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Publication numberUS7277853 B1
Publication typeGrant
Application numberUS 09/948,331
Publication dateOct 2, 2007
Filing dateSep 5, 2001
Priority dateMar 2, 2001
Fee statusPaid
Also published asUS8175876, US20080021707, US20100030559, US20120191455
Publication number09948331, 948331, US 7277853 B1, US 7277853B1, US-B1-7277853, US7277853 B1, US7277853B1
InventorsSahar E. Bou-Ghazale, Ayman O. Asadi, Khaled Assaleh
Original AssigneeMindspeed Technologies, Inc.
Export CitationBiBTeX, EndNote, RefMan
External Links: USPTO, USPTO Assignment, Espacenet
System and method for a endpoint detection of speech for improved speech recognition in noisy environments
US 7277853 B1
Abstract
According to a disclosed embodiment, an endpointer determines the background energy of a first portion of a speech signal, and a cepstral computing module extracts one or more features of the first portion. The endpointer calculates an average distance of the first portion based on the features. Subsequently, an energy computing module measures the energy of a second portion of the speech signal, and the cepstral computing module extracts one or more features of the second portion. Based on the features of the second portion, the endpointer calculates a distance of the second portion. Thereafter, the endpointer contrasts the energy of the second portion with the background energy of the first portion, and compares the distance of the second portion with the distance of the first portion. The second portion of the speech signal is classified by the endpointer as speech or non-speech based on the contrast and the comparison.
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Claims(25)
1. A method for endpointing a speech signal, said method comprising steps of:
determining a background energy (Esilence) of a first portion of said speech signal;
extracting one or more features of said first portion;
calculating an average distance (Dsilence) of said first portion based on said one or more features of said first portion;
measuring an energy (Ek) of a second portion of said speech signal;
extracting one or more features of said second portion;
calculating a first distance (dk) of said second portion of said speech signal based on said one or more features of said second portion;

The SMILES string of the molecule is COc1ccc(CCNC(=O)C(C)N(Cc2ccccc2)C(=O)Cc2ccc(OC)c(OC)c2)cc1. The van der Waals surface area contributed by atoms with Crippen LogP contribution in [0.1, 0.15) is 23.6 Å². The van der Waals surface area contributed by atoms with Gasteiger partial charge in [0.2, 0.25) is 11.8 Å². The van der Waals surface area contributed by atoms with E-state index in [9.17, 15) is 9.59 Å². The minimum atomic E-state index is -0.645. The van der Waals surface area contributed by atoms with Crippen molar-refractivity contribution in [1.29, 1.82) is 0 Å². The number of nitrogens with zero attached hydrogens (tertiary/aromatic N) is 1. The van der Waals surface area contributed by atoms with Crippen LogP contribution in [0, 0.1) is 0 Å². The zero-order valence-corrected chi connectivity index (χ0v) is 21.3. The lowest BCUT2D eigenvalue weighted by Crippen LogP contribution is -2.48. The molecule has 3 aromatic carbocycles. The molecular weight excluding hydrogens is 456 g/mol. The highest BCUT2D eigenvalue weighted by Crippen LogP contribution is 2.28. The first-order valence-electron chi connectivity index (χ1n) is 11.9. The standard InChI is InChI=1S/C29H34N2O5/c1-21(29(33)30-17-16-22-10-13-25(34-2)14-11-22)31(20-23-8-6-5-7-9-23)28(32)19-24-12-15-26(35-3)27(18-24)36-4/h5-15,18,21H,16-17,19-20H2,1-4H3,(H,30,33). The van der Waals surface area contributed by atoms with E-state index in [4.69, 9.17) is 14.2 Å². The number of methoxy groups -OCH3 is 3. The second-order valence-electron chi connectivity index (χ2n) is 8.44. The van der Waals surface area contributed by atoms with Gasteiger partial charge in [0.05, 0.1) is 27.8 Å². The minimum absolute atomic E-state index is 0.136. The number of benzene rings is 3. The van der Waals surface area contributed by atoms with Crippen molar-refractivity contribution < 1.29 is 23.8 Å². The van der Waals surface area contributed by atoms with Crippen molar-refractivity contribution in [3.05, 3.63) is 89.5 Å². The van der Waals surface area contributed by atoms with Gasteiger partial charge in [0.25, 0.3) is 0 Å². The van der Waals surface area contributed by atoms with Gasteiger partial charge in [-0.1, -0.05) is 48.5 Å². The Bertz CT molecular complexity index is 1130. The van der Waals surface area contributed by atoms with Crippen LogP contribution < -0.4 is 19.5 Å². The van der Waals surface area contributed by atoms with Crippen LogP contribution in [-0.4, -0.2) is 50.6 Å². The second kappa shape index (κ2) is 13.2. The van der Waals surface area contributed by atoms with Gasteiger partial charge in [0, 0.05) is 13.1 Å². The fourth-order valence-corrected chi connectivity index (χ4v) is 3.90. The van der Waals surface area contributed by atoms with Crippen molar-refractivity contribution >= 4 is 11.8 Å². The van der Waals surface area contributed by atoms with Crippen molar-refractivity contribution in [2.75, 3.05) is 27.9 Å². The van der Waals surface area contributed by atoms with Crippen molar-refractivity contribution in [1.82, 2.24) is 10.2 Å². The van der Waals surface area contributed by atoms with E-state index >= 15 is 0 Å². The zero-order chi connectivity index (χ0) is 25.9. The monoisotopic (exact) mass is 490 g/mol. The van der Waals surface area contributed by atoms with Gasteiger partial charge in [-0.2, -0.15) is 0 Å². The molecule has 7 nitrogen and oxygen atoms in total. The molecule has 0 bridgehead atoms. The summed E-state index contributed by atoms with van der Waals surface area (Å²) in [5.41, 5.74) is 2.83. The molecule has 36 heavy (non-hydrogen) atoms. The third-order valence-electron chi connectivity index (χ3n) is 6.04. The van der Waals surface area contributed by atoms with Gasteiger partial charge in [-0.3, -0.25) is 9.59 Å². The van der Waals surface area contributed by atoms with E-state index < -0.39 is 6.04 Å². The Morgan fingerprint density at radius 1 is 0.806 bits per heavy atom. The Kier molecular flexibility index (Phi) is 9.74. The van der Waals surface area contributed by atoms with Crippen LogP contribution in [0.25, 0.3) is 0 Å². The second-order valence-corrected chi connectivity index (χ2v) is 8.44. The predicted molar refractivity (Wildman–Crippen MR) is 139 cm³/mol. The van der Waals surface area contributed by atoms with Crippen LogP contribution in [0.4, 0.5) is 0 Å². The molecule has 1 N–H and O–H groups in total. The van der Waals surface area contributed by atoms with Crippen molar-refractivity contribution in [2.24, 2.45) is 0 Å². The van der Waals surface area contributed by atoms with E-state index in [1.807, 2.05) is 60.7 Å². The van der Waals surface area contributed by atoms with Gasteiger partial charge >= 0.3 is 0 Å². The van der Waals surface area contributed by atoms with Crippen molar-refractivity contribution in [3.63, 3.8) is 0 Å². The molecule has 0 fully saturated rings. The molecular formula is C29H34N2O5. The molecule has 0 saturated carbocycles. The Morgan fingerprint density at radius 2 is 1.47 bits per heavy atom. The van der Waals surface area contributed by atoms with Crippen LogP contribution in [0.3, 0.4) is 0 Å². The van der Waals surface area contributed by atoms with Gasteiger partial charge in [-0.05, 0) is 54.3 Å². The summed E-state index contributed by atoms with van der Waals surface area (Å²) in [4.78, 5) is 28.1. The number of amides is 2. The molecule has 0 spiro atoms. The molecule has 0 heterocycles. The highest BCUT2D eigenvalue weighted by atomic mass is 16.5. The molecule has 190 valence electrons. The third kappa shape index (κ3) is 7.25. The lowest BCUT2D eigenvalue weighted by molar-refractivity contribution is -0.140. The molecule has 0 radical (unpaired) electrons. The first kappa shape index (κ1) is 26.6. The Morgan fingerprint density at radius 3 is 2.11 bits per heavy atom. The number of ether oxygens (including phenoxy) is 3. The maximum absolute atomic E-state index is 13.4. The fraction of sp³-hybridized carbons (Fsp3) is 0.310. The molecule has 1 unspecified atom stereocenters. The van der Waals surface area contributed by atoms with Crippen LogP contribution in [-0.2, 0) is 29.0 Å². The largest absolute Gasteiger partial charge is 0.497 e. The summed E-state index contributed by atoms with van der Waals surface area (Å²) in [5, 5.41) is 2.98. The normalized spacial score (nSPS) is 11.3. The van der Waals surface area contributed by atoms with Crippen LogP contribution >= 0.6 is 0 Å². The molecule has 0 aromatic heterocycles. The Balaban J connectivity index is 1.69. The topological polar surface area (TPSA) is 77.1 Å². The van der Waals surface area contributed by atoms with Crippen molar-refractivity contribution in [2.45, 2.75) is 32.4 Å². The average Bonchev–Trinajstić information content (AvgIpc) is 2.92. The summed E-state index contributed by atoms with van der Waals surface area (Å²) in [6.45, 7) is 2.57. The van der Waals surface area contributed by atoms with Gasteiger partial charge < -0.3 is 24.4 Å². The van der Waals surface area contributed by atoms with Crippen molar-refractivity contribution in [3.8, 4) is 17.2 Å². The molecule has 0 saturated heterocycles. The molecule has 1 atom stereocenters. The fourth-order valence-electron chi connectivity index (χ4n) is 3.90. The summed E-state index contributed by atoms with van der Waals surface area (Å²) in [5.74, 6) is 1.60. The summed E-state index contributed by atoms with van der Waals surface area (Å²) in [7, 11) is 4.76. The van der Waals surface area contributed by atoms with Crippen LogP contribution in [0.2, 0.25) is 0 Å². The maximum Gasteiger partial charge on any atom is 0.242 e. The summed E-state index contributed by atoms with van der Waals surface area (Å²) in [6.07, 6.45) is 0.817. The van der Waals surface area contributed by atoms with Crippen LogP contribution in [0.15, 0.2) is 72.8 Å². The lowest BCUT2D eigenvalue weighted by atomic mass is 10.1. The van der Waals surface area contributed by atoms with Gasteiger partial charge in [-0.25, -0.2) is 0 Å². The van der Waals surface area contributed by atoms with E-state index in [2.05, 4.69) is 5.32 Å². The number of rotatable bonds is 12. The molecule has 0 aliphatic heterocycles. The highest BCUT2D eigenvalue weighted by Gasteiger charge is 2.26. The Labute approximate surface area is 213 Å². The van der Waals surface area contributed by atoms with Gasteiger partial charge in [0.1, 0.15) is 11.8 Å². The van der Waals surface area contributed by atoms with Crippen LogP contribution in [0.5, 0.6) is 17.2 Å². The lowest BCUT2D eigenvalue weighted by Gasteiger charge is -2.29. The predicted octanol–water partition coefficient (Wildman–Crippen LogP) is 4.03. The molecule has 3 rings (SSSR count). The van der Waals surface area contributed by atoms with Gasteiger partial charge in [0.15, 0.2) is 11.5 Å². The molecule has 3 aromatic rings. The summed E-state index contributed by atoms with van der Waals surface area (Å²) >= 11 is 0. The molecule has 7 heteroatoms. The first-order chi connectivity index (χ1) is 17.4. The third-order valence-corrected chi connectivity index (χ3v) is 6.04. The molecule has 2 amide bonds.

classifying said second portion as speech if (Ek>κ*Esilence) is true; and
classifying said second portion as speech if (Ek>κ*Esilence) is false and if ((dk>α*Dsilence and Ek>β*Esilence) or (dk>Dsilence and Ek>η*Esilence)) is true;
wherein α, β, η and κ are real values, and wherein κ>η>β and α>1.
2. The method of claim 1 wherein κ is about 1.30.
3. The method of claim 1 wherein β is about 0.75 and α is about 3.0.
4. The method of claim 1 wherein η is about 1.10.
5. The method of claim 1 wherein said first portion comprises approximately 100 msec of said speech signal.
6. The method of claim 1 wherein said one or more features of said first portion comprises a plurality of cepstral vectors.
7. The method of claim 1 wherein said one or more features of said second portion comprises a plurality of cepstral vectors.
8. The method of claim 1 further comprising a step of declaring a beginning of speech activity after said classifying step classifies 100 consecutive msec of said second portion as speech.
9. The method of claim 1 further comprising steps of:
measuring a plurality of energy values of said first portion;
comparing said plurality of energy values to a threshold energy value prior to said step of determining said background energy.
10. A system for endpointing a speech signal, said system comprising:
a cepstral computing module configured to extract one or more features of a first portion of said speech signal and extract one or more features of a second portion of said speech signal;
an energy computing module configured to measure an energy (Ek) of a second portion of said speech signal;
an endpointer module configured to determine a background energy (Esilence) of said first portion, calculate an average distance (Dsilence) of said first portion based on said one or more features of said first portion and calculate a first distance (dk) of said second portion based on said one or more features of said second portion;
wherein said second portion is classified as speech if (Ek>κ*Esilence) is true, and wherein said second speech is classified as speech if(Ek>κ*Esilence) is false and if ((dk>α*Dsilence and Ek>β*Esilence) or (dk>Dsilence and Ek>η*Esilence)) is true, wherein α, β, η, and κ are real values, and wherein κ>η>β and α>1.
11. The system of claim 10 wherein κ is about 1.30.
12. The system of claim 10 wherein β is about 0.75 and α is about 3.0.
13. The system of claim 10 wherein η is about 1.10.
14. The system of claim 10 wherein said first portion comprises approximately 100 msec of said speech signal.
15. The system of claim 10 wherein said one or more features of said first portion comprises a plurality of cepstral vectors.
16. The system of claim 10 wherein said one or more features of said second portion comprises a plurality of cepstral vectors.
17. The system of claim 10 wherein said endpointer module is further configured to declare a beginning of speech activity after said endpointer module classifies 100 consecutive msec of said second portion as speech.